One of the first gardens we visit each year is nearby Edge Villa who like us open for the NGS (National Garden Scheme) and are only a few miles away as the crow flies. However by road it takes about quarter of an hour as all the way there we follow narrow country lanes.
It is the garden of friends, Chris and Bill, and it is a good example of a country cottage style garden. It is very special in the spring. The drive side border is so welcoming with lots of interesting foliage working beautifully together. We were mightly impressed by the cloud pruned Euonymus.
After chatting to friends at the gate we had a quick look at the plant stall, which is always impressive (we bought three!), we continued to explore the many borders. The borders were mixed with shrubs and perennials, bulbs and the occasional tree.
At the lower end of the gently sloping garden the grass areas are interrupted with borders of bulbs – fritillaries and narcissi – and specimen trees including the most beautiful Acer griseum.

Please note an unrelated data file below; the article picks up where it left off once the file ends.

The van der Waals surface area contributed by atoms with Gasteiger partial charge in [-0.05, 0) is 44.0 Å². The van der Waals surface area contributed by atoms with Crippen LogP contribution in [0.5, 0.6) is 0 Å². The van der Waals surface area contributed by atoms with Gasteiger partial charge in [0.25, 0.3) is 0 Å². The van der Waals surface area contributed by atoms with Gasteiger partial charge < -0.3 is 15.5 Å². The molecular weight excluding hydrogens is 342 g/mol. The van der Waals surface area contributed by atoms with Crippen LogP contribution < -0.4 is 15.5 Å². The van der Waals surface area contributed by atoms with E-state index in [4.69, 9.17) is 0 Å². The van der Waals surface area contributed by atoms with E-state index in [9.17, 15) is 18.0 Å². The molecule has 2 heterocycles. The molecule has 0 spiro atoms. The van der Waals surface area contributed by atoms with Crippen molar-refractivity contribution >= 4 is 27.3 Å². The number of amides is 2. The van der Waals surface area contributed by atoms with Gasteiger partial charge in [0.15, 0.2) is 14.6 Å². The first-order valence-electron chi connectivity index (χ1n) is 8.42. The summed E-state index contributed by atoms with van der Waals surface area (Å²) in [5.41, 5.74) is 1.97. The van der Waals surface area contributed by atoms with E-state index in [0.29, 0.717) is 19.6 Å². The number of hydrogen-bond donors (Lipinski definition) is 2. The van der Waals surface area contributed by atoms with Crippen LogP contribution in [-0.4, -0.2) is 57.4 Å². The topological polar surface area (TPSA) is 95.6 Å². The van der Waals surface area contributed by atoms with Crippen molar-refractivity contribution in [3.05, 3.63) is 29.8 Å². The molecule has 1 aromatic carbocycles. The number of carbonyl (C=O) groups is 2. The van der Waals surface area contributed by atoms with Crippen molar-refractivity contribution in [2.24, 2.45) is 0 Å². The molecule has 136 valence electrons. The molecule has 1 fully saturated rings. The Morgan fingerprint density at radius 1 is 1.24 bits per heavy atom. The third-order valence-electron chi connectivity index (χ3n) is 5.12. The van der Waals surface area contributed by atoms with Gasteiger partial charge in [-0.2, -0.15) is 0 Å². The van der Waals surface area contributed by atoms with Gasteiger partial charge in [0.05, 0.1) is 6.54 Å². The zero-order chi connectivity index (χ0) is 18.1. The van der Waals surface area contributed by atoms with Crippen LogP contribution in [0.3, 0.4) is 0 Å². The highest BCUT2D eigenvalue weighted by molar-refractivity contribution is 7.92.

We were amazed to see a row of trained crab apples still with berries on. Why haven’t the birds eaten them all?
I enjoy spotting little cameos, found objects and simply interesting appealing items as we walk around gardens. Edge Hill had plenty to delight the camera!
I shall finish off with a collection of plant photos, which reflect the wide variety of plants grown at Edge Villa.
So there we have my report on our visit to a nearby garden belonging to friends. It won’t be long until we return no doubt.
2 replies on “Two NGS Gardens in one Weekend -Edge Villa, our neighbouring NGS garden”
My wild roses have greened up, survived the heavy wet spring snow (6″) on May 21st and STILL have the rosehips from last fall on them, that I left for the birds. Birds abound at my place, so I guess, perhaps they had better pickings last winter? Most of my neighbors have bird feeders, so I may not be ‘the best buffet’ on the block – shall see what happens if I’m blessed by chokecherries and currants this year! 😀
Beautiful garden tour, and I have never seen Euonymus trimmed up – fascinating.